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Why I'm thankful for holiday stress

Publisher, editor-in-chief and author at Chicken Soup for the Soul.

The holiday stress is secondary to the love of those around me

We’re approaching the busiest and most stressful time of year for many people, with Thanksgiving, Hanukkah and Christmas looming. Relatives are visiting, grown kids are coming home, presents need to be purchased and there are more functions to attend, whether at work, school or church.

I always feel like a runner at the starting block at this time of year, knowing that I’m about to make the year-end sprint: finishing up projects at work, hosting holiday dinners, buying and wrapping gifts for dozens of people and spending as much time as possible with our four grown children.

One of the things I’ve learned from reading tens of thousands of Chicken Soup for the Soul stories is just how lucky I am. The only reason I have all this holiday stress is because I have so many wonderful people and events in my life! I read so many tragic stories about people who have lost loved ones. They would give anything to have those people back for the holidays. I wouldn’t trade away a single one of my chores, because every gift I buy, every meal I prepare and every place I set at my table represents someone I am lucky enough to have in my life.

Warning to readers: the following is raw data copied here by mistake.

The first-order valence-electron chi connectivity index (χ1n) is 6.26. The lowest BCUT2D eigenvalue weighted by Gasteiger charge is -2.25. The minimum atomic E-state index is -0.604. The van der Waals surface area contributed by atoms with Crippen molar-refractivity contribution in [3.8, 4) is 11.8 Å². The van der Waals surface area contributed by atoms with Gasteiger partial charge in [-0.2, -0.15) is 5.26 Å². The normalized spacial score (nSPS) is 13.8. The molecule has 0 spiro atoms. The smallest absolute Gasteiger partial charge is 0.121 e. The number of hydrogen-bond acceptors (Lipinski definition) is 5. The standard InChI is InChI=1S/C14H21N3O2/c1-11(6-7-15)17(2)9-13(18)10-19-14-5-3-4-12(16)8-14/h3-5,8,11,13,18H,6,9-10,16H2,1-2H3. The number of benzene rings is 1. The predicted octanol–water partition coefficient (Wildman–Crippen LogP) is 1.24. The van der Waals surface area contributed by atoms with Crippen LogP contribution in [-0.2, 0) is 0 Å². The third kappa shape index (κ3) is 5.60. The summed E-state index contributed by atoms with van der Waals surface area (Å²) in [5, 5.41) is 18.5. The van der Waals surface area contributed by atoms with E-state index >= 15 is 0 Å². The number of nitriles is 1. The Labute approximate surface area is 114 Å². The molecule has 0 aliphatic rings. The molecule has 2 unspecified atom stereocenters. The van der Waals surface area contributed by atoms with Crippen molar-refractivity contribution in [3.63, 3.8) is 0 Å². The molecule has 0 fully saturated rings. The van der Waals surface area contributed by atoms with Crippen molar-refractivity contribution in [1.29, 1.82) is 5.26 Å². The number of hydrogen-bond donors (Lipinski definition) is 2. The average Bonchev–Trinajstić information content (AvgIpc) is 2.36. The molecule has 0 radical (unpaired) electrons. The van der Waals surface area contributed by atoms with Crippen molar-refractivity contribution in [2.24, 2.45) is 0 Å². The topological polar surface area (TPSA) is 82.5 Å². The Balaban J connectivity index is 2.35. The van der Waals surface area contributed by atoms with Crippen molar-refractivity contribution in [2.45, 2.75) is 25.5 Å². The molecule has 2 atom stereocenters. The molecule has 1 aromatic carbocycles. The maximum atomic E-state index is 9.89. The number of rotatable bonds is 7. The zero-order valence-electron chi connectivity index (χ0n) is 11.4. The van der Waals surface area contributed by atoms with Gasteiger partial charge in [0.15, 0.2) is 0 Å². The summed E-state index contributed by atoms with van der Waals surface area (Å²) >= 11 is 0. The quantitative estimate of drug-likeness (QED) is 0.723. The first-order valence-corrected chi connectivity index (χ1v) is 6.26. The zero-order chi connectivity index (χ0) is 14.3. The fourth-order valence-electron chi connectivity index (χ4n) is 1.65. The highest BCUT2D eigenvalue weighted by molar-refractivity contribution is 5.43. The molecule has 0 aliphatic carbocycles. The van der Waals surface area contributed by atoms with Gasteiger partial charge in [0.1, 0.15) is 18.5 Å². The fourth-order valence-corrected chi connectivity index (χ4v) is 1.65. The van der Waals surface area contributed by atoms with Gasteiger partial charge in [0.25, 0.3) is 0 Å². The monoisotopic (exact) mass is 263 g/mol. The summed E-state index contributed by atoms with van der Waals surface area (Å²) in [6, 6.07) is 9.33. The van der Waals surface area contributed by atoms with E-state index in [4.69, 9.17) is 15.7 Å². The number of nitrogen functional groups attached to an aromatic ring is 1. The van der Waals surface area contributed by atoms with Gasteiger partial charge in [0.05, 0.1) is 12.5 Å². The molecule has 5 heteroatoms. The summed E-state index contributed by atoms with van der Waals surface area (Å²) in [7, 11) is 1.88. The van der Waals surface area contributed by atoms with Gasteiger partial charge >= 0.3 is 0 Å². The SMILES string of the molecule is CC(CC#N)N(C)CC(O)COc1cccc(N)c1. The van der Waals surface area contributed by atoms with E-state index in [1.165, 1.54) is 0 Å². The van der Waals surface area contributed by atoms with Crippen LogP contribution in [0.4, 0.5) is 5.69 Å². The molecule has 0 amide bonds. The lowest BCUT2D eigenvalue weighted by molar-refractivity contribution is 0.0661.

We have a perfect example of this thought process in Chicken Soup for the Soul: The Multitasking Mom's Survival Guide. Gina Lee Guilford wrote a story called “The Secret Life of a Busy Mom,” in which she confessed, “There are days when I feel like ditching my SUV at the airport and hopping a plane to Bora Bora. In my dreams, I am remarkably free of the overwhelming responsibility of the care and upkeep of a home and family.”

But Gina goes on to say, “And then reality strikes, and I remember what my life was like before I married and had kids. There was something missing, and what I wanted, more than anything, was someone to love, who would love me back. It is then that I realize I am exactly where I want to be.”

The American playwright and author Thornton Wilder summed it up when he said, “We can only be said to be alive in those moments when our hearts are conscious of our treasures.” That’s great advice for the coming holiday season. I intend to remain fully conscious of how blessed I am to have each of those dozens of people on my gift list and around my table. I’m going to call my mother now and offer to host Thanksgiving once again, even though it seems impossible to squeeze yet another major responsibility onto my calendar.

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